Sign displaying Canceled

CFTC revokes election betting platform PredictIt’s permission to operate

One of the most popular platforms to bet on election outcomes in the United States will shut down in early 2023. The Commodity Futures Trading Commission (CFTC) revoked the operating permission it issued to PredictIt in 2014, stating that the platform had violated the terms of the agreement.

Launched in November 2014, PredictIt allows its users to make bets on outcomes of elections and major financial events. It made its name with the former, with millions able to bet on who gets elected to U.S. Congress or even for the Presidency. 

Currently, users can bet on whether Donald Trump will regain the seat he lost to Joe Biden in two years’ time, whether New York’s outspoken Rep. (D-NY) Alexandria Ocasio-Cortez will vie for presidency in 2024, whether VP Kamala Harris will be the 47th U.S. president and hundreds of other available markets.

PredictIt was launched and owned by Victoria University of Wellington, New Zealand. Back in 2014, the CFTC granted the platform permission via Letter 14-130 to operate in the U.S., but only on the condition that it would remain not-for-profit, would be operated for academic purposes, be overseen by the University, and be limited to an $850 wager per participant in any contract, among other conditions.

The regulator now claims that PredictIt hasn’t abided by the conditions.

“The University has not operated its market in compliance with the terms of Letter 14-130.4. As a result, Letter 14-130 is hereby withdrawn and, as such, is not available for the listing or operation of any new or related contracts,” the watchdog stated in a press release.

CFTC didn’t specify what provisions PredictIt violated. However, it ordered the platform to shut down its services by February 15, 2023.

In its response, the platform refuted the CFTC’s claims, maintaining that its markets “are not only within the terms of the no-action letter but are also consistent with commission interpretations conveyed to us over the past eight years.”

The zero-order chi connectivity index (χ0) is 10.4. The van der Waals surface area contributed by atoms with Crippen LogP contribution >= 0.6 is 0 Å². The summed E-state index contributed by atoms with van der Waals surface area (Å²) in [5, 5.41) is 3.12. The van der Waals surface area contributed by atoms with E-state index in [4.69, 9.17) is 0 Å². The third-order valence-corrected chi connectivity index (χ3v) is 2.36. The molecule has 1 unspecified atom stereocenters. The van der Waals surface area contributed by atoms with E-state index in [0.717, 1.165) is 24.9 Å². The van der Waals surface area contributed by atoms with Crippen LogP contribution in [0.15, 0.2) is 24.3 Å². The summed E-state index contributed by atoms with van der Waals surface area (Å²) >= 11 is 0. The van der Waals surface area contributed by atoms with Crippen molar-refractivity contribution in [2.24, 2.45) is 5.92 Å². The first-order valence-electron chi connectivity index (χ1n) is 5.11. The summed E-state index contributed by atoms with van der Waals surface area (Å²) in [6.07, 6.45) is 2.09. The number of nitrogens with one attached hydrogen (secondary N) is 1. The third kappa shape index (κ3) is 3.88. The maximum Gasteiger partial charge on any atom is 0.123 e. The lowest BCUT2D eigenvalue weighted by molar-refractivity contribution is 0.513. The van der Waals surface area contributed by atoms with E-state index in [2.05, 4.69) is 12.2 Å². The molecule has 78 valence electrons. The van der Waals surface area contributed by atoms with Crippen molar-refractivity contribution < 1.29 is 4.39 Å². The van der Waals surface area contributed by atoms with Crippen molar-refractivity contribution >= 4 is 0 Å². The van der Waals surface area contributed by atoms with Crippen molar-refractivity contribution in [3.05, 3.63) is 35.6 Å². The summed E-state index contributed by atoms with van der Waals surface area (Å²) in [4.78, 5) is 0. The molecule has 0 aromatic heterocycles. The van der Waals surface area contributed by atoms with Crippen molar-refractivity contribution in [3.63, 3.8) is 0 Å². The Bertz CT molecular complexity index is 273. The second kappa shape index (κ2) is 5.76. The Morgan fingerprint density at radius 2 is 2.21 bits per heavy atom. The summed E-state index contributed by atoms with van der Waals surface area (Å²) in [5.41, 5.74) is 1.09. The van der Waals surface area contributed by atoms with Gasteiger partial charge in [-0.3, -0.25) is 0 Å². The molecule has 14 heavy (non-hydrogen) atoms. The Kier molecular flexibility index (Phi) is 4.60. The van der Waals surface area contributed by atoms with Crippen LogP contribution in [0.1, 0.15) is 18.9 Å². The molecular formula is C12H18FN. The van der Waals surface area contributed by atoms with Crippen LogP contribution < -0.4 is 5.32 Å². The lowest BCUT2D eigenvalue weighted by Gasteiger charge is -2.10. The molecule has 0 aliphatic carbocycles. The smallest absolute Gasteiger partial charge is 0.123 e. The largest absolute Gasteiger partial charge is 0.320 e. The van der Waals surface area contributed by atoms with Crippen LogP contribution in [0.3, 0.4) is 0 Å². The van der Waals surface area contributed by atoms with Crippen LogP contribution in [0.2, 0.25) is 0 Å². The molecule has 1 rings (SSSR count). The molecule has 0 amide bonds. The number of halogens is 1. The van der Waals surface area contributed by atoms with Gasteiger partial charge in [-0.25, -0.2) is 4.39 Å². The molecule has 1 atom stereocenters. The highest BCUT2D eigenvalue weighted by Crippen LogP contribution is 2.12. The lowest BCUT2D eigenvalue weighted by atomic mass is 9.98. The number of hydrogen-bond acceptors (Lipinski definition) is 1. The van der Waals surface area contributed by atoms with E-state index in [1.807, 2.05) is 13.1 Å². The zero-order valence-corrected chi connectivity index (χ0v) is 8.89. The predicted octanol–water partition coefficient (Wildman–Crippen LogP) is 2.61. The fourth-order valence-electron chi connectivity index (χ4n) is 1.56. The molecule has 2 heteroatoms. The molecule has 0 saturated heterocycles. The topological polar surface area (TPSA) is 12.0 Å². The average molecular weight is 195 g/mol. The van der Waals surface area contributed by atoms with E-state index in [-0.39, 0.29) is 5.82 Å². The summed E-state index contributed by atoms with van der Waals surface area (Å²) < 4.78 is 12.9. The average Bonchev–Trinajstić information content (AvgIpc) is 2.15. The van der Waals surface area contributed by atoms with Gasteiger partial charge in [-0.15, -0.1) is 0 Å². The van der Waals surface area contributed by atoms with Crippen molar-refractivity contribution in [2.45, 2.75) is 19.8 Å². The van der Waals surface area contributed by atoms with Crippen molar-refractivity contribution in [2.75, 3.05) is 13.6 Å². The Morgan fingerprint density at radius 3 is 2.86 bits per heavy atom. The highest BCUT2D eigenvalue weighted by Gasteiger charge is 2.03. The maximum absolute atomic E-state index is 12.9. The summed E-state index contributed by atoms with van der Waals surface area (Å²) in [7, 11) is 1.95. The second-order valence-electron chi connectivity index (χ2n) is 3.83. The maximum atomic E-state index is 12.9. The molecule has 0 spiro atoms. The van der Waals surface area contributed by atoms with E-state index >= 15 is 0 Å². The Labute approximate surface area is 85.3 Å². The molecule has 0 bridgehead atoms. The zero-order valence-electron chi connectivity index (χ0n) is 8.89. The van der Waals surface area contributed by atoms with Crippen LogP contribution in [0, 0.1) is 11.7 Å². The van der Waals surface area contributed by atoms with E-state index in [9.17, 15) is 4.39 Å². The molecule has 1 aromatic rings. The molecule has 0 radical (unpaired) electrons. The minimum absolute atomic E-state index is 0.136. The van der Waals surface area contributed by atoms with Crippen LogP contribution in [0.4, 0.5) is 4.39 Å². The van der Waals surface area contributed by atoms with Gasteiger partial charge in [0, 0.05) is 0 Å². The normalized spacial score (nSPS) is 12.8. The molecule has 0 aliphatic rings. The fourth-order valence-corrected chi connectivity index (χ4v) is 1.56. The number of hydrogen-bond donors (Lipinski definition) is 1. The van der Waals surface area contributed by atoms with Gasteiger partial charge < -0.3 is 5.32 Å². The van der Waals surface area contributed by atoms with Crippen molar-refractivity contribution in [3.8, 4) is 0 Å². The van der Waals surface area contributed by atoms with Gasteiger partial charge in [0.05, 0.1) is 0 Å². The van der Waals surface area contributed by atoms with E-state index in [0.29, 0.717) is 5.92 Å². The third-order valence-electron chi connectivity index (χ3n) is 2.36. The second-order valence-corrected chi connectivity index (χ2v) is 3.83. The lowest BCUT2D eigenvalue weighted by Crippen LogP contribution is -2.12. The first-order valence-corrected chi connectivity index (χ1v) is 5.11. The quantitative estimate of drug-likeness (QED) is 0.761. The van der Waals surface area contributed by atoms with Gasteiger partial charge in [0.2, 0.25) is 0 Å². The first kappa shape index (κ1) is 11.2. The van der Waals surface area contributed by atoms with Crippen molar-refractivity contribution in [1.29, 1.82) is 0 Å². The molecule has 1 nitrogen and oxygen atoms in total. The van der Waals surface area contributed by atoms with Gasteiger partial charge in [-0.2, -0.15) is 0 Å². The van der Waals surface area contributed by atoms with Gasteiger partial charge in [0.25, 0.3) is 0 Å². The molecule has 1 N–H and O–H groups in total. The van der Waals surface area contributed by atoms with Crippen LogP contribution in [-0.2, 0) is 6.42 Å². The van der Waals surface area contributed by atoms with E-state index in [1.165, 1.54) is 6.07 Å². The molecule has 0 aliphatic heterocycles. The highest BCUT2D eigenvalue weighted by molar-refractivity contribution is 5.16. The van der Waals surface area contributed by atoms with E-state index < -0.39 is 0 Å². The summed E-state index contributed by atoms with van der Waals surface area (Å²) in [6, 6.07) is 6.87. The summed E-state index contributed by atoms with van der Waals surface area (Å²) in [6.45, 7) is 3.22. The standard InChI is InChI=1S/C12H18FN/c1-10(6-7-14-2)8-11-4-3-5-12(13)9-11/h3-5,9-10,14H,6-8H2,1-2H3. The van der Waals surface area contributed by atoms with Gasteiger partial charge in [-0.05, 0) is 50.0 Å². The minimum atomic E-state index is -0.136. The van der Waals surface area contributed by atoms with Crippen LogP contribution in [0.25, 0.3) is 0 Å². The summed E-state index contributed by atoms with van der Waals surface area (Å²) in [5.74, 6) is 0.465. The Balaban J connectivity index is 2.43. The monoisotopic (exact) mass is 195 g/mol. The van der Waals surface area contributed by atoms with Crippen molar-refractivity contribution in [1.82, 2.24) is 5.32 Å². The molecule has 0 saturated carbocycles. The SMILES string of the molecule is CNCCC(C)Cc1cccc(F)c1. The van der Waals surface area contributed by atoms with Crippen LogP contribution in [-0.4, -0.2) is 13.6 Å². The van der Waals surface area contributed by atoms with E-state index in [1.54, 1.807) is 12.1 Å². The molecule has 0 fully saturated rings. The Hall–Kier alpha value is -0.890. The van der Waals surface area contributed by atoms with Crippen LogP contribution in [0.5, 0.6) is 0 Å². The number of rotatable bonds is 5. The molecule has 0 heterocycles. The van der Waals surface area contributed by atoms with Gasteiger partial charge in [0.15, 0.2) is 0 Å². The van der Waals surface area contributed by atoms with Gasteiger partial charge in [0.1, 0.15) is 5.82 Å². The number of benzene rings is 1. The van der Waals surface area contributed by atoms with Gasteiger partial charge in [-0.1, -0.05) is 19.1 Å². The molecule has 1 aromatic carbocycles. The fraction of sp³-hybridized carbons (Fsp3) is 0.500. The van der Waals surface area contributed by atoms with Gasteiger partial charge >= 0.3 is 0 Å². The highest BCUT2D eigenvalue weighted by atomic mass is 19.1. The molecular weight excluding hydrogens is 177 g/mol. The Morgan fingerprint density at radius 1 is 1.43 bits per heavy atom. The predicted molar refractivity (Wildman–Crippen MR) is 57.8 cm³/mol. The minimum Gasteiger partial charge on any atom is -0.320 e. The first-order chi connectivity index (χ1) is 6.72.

Moreover, it pledged to continue operating all its markets until February 15. However, it’s unclear what will happen to the open markets whose due dates are beyond the shutdown date.

One of the more contentious issues with the platform’s operations is its tie-up with Aristotle Inc., a tech company that specializes in mining voter data for political campaigns. Sources within the CFTC told Bloomberg that this was one of its main concerns. 

But according to the university, the regulator is flipping the script on the 2014 agreement. The university maintains that it has been open throughout its association with Aristotle, saying that PredictIt “remains a project of the university, operated by Aristotle. There has been no sale by the university to Aristotle.”

Aristotle’s spokesperson refuted any claims of foul play, telling Bloomberg, “The CFTC has known for years about the extent to which Aristotle was involved with PredictIt day to day, as this was disclosed to them by us many years ago.”

As CoinGeek reported earlier this year, CFTC cracked down on Polymarket, a blockchain-based platform that also lets its users place bets on election outcomes. Polymarket had been very popular, with reports last year revealing that it was seeking to raise funds at a $1 billion valuation. It all ended abruptly with the CFTC action, which also included a $1.4 million fine.

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